“If they’re not laughing, it’s not funny.”
That has always been Sacha Baron Cohen’s mantra when it comes to creating comedy. And while his most recent project, the Golden Globe-nominated Showtime series Who Is America? did a lot more than just make viewers laugh, he never loses sight of that primary objective.
Case in point is the interview he conducted last year with former vice presidential candidate Sarah Palin, with him in character as right-wing conspiracy theorist Dr. Billy Wayne Ruddick Jr. PhD. Even after Palin outed herself as one of his victims, giving the show more publicity than Baron Cohen could have ever asked for, he decided to cut her segment from the show.
Why? It simply wasn’t funny enough.
“Just like her candidacy for vice president, she wasn’t good enough to make the show,” Baron Cohen told me during our interview in front of a live audience at the SAG-Aftra Foundation, which you can hear in full on this week’s episode of The Last Laugh podcast.
The British comedian behind the iconic characters Ali G, Borat and Brüno is a relentless perfectionist. And he has never worked harder than he did for Who Is America?, creating six brand-new characters, each requiring heavy prosthetics to conceal his identity and convincing everyone from Dick Cheney to O.J. Simpson to sit down with him unwittingly for deeply revealing and often embarrassing conversations.
Before the show premiered last summer, Baron Cohen said he “didn’t want to do any publicity, mainly out of laziness.” He was also worried that some of the people he had ensnared would take legal action to stop the show from coming out.
Palin was the first to emerge and say she had been “duped,” writing on Facebook, “I join a long list of American public personalities who have fallen victim to the evil, exploitive, sick ‘humor’ of the British ‘comedian’ Sacha Baron Cohen, enabled and sponsored by CBS/Showtime.” That opened the floodgates for other notable names to do the same.
“She was going around the talk shows and talking about how outrageous it was that we put her in the show and saying, this is disgusting and it’s on Showtime at 10 o’clock Sunday nights,” Baron Cohen told me. “She was literally promoting a show that she was not in. And I had this dilemma, which was I didn’t want to reveal that she wasn’t in the show and yet part of me wanted to correct her, because she was spreading some misinformation, which I know is quite a popular thing to do now.”
“And I was particularly worried, because obviously Ms. Palin is known for her factual accuracy,” he joked. “I mean, she was saying that I was a disgusting person, she mistakenly accused me of imitating a veteran, but the problem was the interview wasn’t very good.”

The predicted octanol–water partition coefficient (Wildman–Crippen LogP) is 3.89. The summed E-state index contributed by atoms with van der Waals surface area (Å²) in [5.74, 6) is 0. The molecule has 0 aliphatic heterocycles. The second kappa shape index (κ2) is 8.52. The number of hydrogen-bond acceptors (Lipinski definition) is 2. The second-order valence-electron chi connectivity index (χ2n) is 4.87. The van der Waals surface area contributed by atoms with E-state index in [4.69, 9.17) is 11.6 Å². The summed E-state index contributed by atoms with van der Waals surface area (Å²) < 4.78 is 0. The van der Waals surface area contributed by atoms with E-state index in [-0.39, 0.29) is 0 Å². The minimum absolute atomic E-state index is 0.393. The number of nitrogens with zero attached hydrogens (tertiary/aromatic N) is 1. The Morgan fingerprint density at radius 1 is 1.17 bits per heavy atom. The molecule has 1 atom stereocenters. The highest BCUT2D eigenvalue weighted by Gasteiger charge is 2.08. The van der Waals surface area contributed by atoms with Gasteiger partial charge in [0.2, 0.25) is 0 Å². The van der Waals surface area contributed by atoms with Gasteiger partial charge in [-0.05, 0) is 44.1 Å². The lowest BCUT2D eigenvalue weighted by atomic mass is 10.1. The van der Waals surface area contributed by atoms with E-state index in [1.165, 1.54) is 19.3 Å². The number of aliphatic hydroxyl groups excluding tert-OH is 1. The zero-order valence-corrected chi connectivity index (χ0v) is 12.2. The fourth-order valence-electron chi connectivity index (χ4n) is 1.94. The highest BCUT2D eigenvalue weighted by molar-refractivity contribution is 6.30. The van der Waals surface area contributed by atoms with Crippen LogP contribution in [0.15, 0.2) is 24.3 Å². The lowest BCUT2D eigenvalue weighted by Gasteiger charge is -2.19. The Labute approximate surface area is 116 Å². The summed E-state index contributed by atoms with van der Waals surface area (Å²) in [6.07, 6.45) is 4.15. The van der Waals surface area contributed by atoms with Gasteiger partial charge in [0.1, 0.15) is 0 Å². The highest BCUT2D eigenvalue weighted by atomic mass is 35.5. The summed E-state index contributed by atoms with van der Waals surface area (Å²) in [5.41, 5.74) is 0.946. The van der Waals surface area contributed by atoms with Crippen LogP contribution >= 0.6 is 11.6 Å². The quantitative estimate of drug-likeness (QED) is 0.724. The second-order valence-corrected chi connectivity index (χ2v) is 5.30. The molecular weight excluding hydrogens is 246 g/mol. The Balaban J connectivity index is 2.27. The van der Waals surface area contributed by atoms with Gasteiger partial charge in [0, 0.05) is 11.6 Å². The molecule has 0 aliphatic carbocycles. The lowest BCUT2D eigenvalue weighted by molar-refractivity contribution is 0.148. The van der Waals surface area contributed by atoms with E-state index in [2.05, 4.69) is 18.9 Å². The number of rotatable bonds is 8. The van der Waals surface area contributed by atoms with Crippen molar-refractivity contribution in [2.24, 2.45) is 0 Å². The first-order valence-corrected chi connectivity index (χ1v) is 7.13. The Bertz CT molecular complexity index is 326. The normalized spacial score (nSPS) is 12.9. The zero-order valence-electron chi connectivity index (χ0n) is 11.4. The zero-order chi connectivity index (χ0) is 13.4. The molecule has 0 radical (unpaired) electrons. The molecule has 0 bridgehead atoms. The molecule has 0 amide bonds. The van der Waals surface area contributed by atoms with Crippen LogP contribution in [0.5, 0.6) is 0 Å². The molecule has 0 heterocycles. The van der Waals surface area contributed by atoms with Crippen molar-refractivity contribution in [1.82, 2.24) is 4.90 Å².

For the type of interview he conducts in character to work, he explained, “you need someone to fully engage and answer the questions,” but Palin “sort of gave these rote answers as if she was on a presidential campaign.”
When I interviewed Borat and Brüno director Larry Charles earlier this year, he attested to Baron Cohen’s incredibly high standards. “The first cut of Borat is six hours long,” he told me. “And I’m telling you right now that you would love it. We did scenes for Borat that I thought were brilliant. They weren’t the funniest scenes necessarily, but they were shocking, freaked-out scenes. And if they didn’t get that laugh quotient, he would not want to use it. And a lot of those scenes fell by the wayside.”
Given how much publicity Palin gave the show—and how much people seemed to be clamoring to see her appearance—Baron Cohen admits that he felt the “pressure” to include it.
“Showtime put quite a lot of pressure on, saying, everyone’s talking about this, you’ve got to put it in,” he said. “And I was saying, it’s not funny, I’m not putting it in. Then a few days would pass and they’d say, you’ve got to put it in, everyone’s talking about it.”
“But ultimately, I was not that concerned with how many people would see the show,” Baron Cohen added, acknowledging that a comment like that will probably make him “unemployable” in the entertainment business. “I was more concerned with the quality of the show,” he added, “so I didn’t really want to compromise with something that was a five-out-of-10 just to do it for the PR.”
Of course, he had to acknowledge it in some way on the show. So he decided to give Palin a credit in the finale. Her role: “Special Publicity Consultant (Inadvertent).”
Subscribe to The Last Laugh podcast to hear our full conversation. New episodes released every Tuesday.